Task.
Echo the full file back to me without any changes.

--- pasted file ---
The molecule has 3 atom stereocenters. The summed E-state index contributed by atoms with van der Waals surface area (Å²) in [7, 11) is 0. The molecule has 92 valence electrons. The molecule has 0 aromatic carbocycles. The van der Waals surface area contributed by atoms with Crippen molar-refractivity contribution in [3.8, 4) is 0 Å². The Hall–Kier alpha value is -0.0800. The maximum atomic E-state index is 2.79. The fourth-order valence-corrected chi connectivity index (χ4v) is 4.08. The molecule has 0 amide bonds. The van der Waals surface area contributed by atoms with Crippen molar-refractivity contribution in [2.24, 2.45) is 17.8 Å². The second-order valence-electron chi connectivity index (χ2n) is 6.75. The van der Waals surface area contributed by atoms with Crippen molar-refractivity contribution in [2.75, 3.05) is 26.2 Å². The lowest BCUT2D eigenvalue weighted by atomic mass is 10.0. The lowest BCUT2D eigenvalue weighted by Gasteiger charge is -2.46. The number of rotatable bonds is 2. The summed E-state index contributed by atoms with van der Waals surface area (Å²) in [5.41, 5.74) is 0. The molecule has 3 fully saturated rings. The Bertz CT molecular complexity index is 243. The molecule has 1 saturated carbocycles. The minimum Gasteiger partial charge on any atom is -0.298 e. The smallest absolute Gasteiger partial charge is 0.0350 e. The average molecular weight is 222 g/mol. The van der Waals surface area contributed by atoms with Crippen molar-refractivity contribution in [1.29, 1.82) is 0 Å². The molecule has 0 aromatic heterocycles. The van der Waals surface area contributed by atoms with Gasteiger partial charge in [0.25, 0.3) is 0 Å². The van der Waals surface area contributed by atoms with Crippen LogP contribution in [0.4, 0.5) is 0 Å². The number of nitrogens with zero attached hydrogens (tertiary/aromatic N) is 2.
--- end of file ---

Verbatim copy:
The molecule has 3 atom stereocenters. The summed E-state index contributed by atoms with van der Waals surface area (Å²) in [7, 11) is 0. The molecule has 92 valence electrons. The molecule has 0 aromatic carbocycles. The van der Waals surface area contributed by atoms with Crippen molar-refractivity contribution in [3.8, 4) is 0 Å². The Hall–Kier alpha value is -0.0800. The maximum atomic E-state index is 2.79. The fourth-order valence-corrected chi connectivity index (χ4v) is 4.08. The molecule has 0 amide bonds. The van der Waals surface area contributed by atoms with Crippen molar-refractivity contribution in [2.24, 2.45) is 17.8 Å². The second-order valence-electron chi connectivity index (χ2n) is 6.75. The van der Waals surface area contributed by atoms with Crippen molar-refractivity contribution in [2.75, 3.05) is 26.2 Å². The lowest BCUT2D eigenvalue weighted by atomic mass is 10.0. The lowest BCUT2D eigenvalue weighted by Gasteiger charge is -2.46. The number of rotatable bonds is 2. The summed E-state index contributed by atoms with van der Waals surface area (Å²) in [5.41, 5.74) is 0. The molecule has 3 fully saturated rings. The Bertz CT molecular complexity index is 243. The molecule has 1 saturated carbocycles. The minimum Gasteiger partial charge on any atom is -0.298 e. The smallest absolute Gasteiger partial charge is 0.0350 e. The average molecular weight is 222 g/mol. The van der Waals surface area contributed by atoms with Crippen molar-refractivity contribution in [1.29, 1.82) is 0 Å². The molecule has 0 aromatic heterocycles. The van der Waals surface area contributed by atoms with Gasteiger partial charge in [0.25, 0.3) is 0 Å². The van der Waals surface area contributed by atoms with Crippen LogP contribution in [0.4, 0.5) is 0 Å². The number of nitrogens with zero attached hydrogens (tertiary/aromatic N) is 2.